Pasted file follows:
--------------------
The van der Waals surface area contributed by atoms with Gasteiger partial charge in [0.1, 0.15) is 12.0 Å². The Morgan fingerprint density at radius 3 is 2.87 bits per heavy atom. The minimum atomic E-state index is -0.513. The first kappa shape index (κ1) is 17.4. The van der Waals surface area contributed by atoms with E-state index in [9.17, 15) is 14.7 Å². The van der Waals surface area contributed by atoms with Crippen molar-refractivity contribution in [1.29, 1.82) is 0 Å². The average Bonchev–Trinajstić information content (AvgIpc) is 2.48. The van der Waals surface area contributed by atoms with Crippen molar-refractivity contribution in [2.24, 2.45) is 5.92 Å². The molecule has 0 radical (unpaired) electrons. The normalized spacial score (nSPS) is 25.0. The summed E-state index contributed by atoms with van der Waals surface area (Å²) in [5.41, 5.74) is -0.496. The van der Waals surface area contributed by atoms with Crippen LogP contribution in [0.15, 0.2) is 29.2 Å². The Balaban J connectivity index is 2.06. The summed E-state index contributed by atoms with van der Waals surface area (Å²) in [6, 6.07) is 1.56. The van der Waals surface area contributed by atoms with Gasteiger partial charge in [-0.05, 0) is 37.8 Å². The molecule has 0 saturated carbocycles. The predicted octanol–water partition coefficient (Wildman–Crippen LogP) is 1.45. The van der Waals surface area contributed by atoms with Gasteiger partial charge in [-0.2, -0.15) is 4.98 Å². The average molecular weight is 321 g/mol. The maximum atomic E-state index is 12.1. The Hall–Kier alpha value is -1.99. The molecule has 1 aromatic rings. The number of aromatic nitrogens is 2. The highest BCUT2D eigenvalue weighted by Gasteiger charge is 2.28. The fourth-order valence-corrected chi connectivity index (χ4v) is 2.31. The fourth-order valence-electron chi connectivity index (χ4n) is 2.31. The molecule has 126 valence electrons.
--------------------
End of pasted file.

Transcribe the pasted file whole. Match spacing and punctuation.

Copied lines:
The van der Waals surface area contributed by atoms with Gasteiger partial charge in [0.1, 0.15) is 12.0 Å². The Morgan fingerprint density at radius 3 is 2.87 bits per heavy atom. The minimum atomic E-state index is -0.513. The first kappa shape index (κ1) is 17.4. The van der Waals surface area contributed by atoms with E-state index in [9.17, 15) is 14.7 Å². The van der Waals surface area contributed by atoms with Crippen molar-refractivity contribution in [1.29, 1.82) is 0 Å². The average Bonchev–Trinajstić information content (AvgIpc) is 2.48. The van der Waals surface area contributed by atoms with Crippen molar-refractivity contribution in [2.24, 2.45) is 5.92 Å². The molecule has 0 radical (unpaired) electrons. The normalized spacial score (nSPS) is 25.0. The summed E-state index contributed by atoms with van der Waals surface area (Å²) in [5.41, 5.74) is -0.496. The van der Waals surface area contributed by atoms with Crippen LogP contribution in [0.15, 0.2) is 29.2 Å². The Balaban J connectivity index is 2.06. The summed E-state index contributed by atoms with van der Waals surface area (Å²) in [6, 6.07) is 1.56. The van der Waals surface area contributed by atoms with Gasteiger partial charge in [-0.05, 0) is 37.8 Å². The molecule has 0 saturated carbocycles. The predicted octanol–water partition coefficient (Wildman–Crippen LogP) is 1.45. The van der Waals surface area contributed by atoms with Gasteiger partial charge in [-0.2, -0.15) is 4.98 Å². The average molecular weight is 321 g/mol. The maximum atomic E-state index is 12.1. The Hall–Kier alpha value is -1.99. The molecule has 1 aromatic rings. The number of aromatic nitrogens is 2. The highest BCUT2D eigenvalue weighted by Gasteiger charge is 2.28. The fourth-order valence-corrected chi connectivity index (χ4v) is 2.31. The fourth-order valence-electron chi connectivity index (χ4n) is 2.31. The molecule has 126 valence electrons.